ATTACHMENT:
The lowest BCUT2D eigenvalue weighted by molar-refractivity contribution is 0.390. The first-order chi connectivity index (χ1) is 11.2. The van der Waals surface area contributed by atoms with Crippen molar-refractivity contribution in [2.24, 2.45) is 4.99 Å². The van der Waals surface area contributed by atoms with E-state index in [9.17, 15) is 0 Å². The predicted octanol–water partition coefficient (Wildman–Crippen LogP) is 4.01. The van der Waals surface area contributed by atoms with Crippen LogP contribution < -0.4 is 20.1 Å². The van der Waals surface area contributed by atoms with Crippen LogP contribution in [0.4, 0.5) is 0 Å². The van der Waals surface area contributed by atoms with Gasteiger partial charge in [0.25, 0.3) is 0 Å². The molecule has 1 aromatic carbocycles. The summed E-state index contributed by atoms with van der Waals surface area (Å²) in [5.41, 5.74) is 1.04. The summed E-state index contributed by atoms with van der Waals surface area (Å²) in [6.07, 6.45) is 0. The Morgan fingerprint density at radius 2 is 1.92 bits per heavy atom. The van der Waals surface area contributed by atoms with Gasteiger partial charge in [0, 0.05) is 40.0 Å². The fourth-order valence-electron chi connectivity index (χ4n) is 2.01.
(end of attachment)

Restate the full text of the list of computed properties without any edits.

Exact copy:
The lowest BCUT2D eigenvalue weighted by molar-refractivity contribution is 0.390. The first-order chi connectivity index (χ1) is 11.2. The van der Waals surface area contributed by atoms with Crippen molar-refractivity contribution in [2.24, 2.45) is 4.99 Å². The van der Waals surface area contributed by atoms with E-state index in [9.17, 15) is 0 Å². The predicted octanol–water partition coefficient (Wildman–Crippen LogP) is 4.01. The van der Waals surface area contributed by atoms with Crippen LogP contribution < -0.4 is 20.1 Å². The van der Waals surface area contributed by atoms with Crippen LogP contribution in [0.4, 0.5) is 0 Å². The van der Waals surface area contributed by atoms with Gasteiger partial charge in [0.25, 0.3) is 0 Å². The molecule has 1 aromatic carbocycles. The summed E-state index contributed by atoms with van der Waals surface area (Å²) in [5.41, 5.74) is 1.04. The summed E-state index contributed by atoms with van der Waals surface area (Å²) in [6.07, 6.45) is 0. The Morgan fingerprint density at radius 2 is 1.92 bits per heavy atom. The van der Waals surface area contributed by atoms with Gasteiger partial charge in [0, 0.05) is 40.0 Å². The fourth-order valence-electron chi connectivity index (χ4n) is 2.01.